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Courtesy Citybizlist – Who would have imagined that co-working had arrived in the world of brewing beer? I had a chance to wander around one of the nation’s first cooperative breweries, sample beers made by what one would otherwise assume are competitors and yet were made collaboratively in adjoining tanks. It’s a fascinating story of following one’s passion, never wavering from making a product that you believe in, one of sharing expertise and equipment, all with the curious aftertaste of rapid growth. And as the news of what they were doing spread, other brewers are lining up to work together. Patrick Beille’s story, and this column, isn’t about beer, it’s about what happens when entrepreneurs in the same “competitive” market figure out how to collaborate and as a result success is unleashed.

Sail the Heavy Seas of IPAs: IPA Tasting at Heavy Seas Ale House

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The simple pleasure of a cold Natty Boh is undeniable.  However, it is important to mix things up every now and again for the sake of keeping an open mind and exposing yourself to new things.  In a pinch, you could grab something that looks exciting at The Wine Source, or maybe try something seasonal from Brewer’s.  But how is one supposed to truly learn about good beer versus bad beer, quality craft versus generic, watery, low-calorie beer-like substances?  You need both exposure, and someone to lead you down the path to Beer Enlightenment.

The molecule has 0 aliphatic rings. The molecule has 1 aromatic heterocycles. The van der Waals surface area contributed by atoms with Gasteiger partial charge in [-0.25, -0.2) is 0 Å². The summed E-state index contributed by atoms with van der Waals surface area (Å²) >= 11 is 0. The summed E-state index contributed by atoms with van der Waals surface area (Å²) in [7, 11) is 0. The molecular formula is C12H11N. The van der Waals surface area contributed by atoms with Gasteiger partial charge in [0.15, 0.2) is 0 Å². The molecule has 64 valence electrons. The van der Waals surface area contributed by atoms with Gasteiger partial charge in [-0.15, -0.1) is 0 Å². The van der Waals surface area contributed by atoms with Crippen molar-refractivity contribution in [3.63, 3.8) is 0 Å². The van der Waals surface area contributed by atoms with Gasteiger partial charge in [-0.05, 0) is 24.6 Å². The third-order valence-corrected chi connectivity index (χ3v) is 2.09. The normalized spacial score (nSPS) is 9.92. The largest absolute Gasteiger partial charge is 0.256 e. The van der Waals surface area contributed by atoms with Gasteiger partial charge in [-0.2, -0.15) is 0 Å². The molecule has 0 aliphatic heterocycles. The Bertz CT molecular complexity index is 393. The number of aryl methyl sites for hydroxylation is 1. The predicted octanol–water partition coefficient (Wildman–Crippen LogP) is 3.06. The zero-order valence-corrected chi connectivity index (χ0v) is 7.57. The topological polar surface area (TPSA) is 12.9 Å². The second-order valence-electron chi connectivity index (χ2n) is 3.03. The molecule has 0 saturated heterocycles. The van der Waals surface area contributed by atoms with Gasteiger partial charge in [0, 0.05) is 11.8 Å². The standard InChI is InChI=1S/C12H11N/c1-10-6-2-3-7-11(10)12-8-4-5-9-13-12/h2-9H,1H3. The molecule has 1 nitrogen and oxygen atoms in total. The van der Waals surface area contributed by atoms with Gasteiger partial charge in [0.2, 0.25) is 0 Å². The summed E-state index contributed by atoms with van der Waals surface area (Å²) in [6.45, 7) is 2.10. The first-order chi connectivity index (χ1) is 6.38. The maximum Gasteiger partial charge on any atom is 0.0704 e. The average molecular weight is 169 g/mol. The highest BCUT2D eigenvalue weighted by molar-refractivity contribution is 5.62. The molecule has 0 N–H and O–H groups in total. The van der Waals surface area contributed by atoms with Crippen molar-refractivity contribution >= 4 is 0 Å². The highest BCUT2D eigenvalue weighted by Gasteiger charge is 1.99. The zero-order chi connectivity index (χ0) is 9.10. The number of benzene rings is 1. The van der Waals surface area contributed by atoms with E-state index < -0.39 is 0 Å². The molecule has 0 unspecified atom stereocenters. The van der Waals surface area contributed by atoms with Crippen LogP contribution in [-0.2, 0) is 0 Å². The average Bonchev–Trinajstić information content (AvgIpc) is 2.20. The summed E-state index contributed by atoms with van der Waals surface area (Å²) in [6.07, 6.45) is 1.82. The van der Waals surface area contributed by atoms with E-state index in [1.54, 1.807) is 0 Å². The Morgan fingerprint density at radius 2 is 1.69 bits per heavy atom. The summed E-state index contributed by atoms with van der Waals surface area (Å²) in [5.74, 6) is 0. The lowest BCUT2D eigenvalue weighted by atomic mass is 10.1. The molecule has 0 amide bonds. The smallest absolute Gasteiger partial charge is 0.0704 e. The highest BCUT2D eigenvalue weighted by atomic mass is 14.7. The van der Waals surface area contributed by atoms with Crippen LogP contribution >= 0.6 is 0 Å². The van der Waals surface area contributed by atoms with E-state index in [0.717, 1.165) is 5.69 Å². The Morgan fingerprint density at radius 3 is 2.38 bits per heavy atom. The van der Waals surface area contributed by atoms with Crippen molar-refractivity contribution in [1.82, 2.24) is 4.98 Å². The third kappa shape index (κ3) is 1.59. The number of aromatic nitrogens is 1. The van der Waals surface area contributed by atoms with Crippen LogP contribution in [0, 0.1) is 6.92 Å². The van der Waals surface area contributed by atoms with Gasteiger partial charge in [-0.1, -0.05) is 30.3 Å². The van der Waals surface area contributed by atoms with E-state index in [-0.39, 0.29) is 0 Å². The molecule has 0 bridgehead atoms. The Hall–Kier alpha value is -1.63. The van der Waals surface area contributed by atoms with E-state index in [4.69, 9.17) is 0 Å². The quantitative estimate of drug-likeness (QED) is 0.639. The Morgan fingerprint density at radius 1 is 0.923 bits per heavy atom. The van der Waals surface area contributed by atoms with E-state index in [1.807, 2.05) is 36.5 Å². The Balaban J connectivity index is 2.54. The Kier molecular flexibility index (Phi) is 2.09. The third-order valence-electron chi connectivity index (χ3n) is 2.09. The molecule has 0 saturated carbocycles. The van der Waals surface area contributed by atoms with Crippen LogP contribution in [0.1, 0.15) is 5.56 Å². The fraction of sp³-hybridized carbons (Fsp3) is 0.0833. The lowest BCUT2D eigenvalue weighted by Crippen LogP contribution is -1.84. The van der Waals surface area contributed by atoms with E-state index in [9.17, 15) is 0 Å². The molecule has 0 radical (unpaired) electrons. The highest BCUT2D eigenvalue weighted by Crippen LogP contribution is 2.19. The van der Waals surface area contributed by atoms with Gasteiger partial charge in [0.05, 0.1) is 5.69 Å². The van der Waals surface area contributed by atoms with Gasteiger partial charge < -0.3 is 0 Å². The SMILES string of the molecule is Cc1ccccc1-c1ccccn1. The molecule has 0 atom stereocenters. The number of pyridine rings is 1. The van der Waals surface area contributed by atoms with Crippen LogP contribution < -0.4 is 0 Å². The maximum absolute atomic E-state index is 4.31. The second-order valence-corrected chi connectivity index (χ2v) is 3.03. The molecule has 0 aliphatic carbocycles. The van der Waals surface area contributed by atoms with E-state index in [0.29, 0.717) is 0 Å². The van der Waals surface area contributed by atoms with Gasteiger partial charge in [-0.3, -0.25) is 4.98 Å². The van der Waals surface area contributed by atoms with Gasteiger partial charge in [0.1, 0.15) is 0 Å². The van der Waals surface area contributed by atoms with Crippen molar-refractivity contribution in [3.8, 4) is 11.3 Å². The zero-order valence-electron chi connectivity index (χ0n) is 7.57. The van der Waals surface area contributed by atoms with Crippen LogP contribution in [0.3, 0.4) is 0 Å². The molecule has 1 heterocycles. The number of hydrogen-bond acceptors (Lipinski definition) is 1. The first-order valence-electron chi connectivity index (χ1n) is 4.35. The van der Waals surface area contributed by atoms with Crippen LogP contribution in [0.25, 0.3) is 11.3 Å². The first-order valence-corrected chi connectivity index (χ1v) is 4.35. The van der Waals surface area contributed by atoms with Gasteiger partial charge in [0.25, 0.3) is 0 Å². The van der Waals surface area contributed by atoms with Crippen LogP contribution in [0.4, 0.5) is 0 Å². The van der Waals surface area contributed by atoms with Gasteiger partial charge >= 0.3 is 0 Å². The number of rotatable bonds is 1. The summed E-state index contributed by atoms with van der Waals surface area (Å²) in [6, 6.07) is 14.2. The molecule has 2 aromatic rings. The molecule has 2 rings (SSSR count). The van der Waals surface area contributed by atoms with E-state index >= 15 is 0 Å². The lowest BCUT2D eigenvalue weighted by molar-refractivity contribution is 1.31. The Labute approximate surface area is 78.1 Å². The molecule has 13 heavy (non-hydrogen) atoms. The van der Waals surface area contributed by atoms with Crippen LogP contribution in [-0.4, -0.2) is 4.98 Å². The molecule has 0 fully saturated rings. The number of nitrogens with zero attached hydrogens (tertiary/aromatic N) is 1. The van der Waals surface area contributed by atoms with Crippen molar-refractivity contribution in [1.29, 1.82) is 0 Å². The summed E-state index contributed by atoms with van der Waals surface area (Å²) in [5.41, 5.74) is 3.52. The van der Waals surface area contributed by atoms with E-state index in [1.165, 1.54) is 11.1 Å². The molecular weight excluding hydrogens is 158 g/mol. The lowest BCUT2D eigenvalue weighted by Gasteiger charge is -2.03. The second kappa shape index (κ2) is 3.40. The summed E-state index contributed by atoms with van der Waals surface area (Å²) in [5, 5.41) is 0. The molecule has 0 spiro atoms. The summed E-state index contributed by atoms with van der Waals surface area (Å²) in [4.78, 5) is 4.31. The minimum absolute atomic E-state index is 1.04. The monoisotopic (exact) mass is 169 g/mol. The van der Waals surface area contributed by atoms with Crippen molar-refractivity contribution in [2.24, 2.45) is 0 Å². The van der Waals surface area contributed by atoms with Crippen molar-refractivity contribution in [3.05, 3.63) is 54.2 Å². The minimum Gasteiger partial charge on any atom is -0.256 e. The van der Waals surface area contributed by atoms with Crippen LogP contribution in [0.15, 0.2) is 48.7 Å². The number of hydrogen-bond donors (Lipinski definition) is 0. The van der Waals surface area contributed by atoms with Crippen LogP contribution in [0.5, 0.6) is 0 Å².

Beers & Spears — that’s local brew and pickles — at Trohv

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Trohv in Hampden, Baltimore

Walking by Trohv’s famous window displays (named “Best of Baltimore” by the City Paper), it’s easy to speculate about how supernaturally hip and artsy the brains behind this place must be. But once you step inside, every item on display makes a perfectly-furnished life seem surprisingly attainable. They’re onto something at Trohv—something unquestionably cool and classic but without any kind of pretension. Case in point: this Sunday, rather than inviting us all over for wine and cheese (not that we’d decline), Trohv will be hosting “Beers & Spears,” a special event during which you can shop the store while sampling locally made pickles from Gordy’s Pickle Jar and craft beer from Union Craft Brewing (located just up the road in Woodberry).